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SOS Rhino : In the News : India in bids to save its wildlife

India in bids to save its wildlife


Sat 24 May 2003

VILLAGE headman Babu Lal wore a forlorn air, like the crumbling homesteads around him. On a brief return trip to his native village he stood barefoot amid dried cow dung, praying to an abandoned family shrine, for better times.

The shrine is to be relocated to his new home, just beyond Kuno wildlife sanctuary in India’s central Madhya Pradesh state. Mr Lal is paying the bill. He and 8,000 other tribals living within the sanctuary had to swap rich farmland for parched scrub outside - making way for a pride of endangered Asiatic lions.

Most villagers left willingly, pleased with the deal that gave them more farmland and cash. Mr Lal, 52, was reluctant to go.

" I’ll never forget when we left. Even the men cried that day," he said. His family had lived in the village for five generations. "Is it fair to do this to 1,600 families for a few lions?"

The 24 villages relocated outside Kuno in the past four years make up the tiniest fraction of India’s billion-strong population. But they are among a growing number of voiceless Indians - mostly tribes people and low-caste farmers - pushed out of protected areas in favour of wildlife.

The numbers of so-called "conservation refugees" are set to grow dramatically, according to social activists - up to two million if India goes ahead with radical plans to conserve the environment.

Last year India agreed a new wildlife strategy that looks 14 years ahead. The country’s top court has already shown the way: a 1993 case brought by World Wildlife Foundation India forced the government to do more to meet its conservation obligations.

Between 1970 and 1995 an estimated 25,000 people were relocated from India’s 89 national parks and 487 wildlife sanctuaries. But, in the past five years alone, the people of nearly 500 villages have been expelled from designated tiger reserves.

It’s bound to increase. With 14 per cent of the world’s population crowded into 2 per cent of its land mass, India is also home to 60 per cent of wild tigers, 70 per cent of rhino and all the world’s Asiatic lions.

" There’s a bias for animal conservation in government policy, influenced by the urban middle classes," says Ashish Kothari, an environmentalist. "But it’s the poorest and most disadvantaged who pay."

Even the staunchest human rights activists accept there is sometimes little option but to move people out to save a rare species. But it must be carried out fairly, they say. "I don’t know a single example in India where relocation was handled properly," says Mr Kothari. "It’s a scandal and now people don’t want to move out.

" My great worry is that this is being handled in such a ham-handed way that we’re losing the potential to do good for animals and effectively losing support for conservation," said Arpan Sharma, co-founder of the Samrakshan Trust that works in Kuno.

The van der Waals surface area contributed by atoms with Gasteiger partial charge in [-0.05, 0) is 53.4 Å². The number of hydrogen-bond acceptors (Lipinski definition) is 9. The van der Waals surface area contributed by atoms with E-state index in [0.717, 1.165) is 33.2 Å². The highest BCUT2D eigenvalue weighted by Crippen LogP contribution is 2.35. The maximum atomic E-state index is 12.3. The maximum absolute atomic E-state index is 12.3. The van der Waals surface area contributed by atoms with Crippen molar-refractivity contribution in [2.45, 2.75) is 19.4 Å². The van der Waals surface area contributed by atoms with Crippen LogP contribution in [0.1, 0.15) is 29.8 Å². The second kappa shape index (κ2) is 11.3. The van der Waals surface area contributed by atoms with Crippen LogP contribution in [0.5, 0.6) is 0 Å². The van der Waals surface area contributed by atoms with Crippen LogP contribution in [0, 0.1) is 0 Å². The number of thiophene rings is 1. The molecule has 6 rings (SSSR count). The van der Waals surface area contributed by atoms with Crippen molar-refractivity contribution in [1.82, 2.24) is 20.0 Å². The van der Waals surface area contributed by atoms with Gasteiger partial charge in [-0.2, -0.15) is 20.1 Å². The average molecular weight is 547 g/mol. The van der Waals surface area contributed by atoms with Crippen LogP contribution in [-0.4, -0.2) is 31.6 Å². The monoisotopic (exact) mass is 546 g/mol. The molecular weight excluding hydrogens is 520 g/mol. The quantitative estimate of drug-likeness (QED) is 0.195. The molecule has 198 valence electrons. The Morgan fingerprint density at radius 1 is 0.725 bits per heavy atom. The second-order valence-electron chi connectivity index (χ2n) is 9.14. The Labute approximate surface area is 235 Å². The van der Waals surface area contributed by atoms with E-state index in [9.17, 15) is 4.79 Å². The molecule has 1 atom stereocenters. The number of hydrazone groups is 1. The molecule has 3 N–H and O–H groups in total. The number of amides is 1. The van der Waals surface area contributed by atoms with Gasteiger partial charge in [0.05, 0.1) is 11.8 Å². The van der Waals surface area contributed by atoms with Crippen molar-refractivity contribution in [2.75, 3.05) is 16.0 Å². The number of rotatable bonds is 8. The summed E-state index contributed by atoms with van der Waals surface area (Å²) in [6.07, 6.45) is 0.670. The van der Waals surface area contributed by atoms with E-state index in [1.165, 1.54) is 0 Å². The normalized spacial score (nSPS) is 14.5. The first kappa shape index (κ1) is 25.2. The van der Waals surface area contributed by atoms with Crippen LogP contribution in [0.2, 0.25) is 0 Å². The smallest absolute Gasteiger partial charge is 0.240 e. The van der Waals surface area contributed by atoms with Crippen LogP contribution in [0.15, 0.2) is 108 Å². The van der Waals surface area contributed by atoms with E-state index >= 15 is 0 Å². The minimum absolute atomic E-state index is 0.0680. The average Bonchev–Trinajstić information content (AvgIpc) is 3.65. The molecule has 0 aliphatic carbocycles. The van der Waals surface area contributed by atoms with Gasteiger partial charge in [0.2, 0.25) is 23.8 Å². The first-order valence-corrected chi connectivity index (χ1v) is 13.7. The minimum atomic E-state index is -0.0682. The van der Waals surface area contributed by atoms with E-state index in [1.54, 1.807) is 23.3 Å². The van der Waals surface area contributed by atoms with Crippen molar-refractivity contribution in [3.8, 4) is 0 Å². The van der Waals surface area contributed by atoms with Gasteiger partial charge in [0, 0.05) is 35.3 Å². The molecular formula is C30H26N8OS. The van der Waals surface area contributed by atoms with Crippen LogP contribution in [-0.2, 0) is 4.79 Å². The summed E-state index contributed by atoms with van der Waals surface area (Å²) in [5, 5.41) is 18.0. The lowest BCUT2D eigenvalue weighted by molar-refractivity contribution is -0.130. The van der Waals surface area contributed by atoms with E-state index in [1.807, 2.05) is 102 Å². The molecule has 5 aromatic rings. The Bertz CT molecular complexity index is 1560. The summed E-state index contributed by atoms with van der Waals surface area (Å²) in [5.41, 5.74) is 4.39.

Others who see only India’s massive population overrunning and pillaging the environment show less sympathy. Experts point to traditional farming and hunting practices by tribal communities that wreck the countryside and leave little for wildlife.

Tribal farmers practice slash and burn methods, decimating forests and every living thing. Others have long-held hunting traditions. In the Andaman and Nicobar islands groups hunt the flightless megapod bird, while in Orissa’s Simlipal tiger reserve villagers hold an annual hunt for deer and wild boar. In Himachal Pradesh people traditionally wear in their caps the crest of a legally protected pheasant.

" Our most intractable problem is increasing population," says M K Ranjitsinh, a former bureaucrat and architect of India’s first wildlife preservation laws.

" Certain traditions are untenable and unsustainable. We can’t allow them to go on because they’ll destroy themselves and the country. The environment must be protected - not only for wildlife but for humanity and the country as a whole."

Efforts to reduce the tensions have met with mixed success. Villages were long ago moved out of Rajasthan’s flagship Ranthambhore tiger reserves, but 200,000 farmers living on the edge continued to plunder and poach despite the efforts of police and forest officers to save its 30 or so tigers.

The Prakratik Society, backed largely by tiger conservation money, has tried a novel approach. Myriad schemes seek to reduce pressure of the park by improving the lot of those outside. Family planning and health programmes reduce population while bio-gas plants provide for cooking and lighting to cut demand for wood fuel.

" We want to impress on these people that it’s all because of the tiger," says Dr Goverdhan Singh Rathore, Prakratik Society executive director. "That way they’ll realise it’s giving rather than taking away."

It doesn’t always work. Last August, desperate after four years of drought, 500 villagers drove 3,000 cattle and water buffalo to graze inside the park’s steep, wooded ravines, sending outnumbered forest guards fleeing and closing it to lucrative foreign tourists for three days. It’s a scene likely to be replayed often in years to come.

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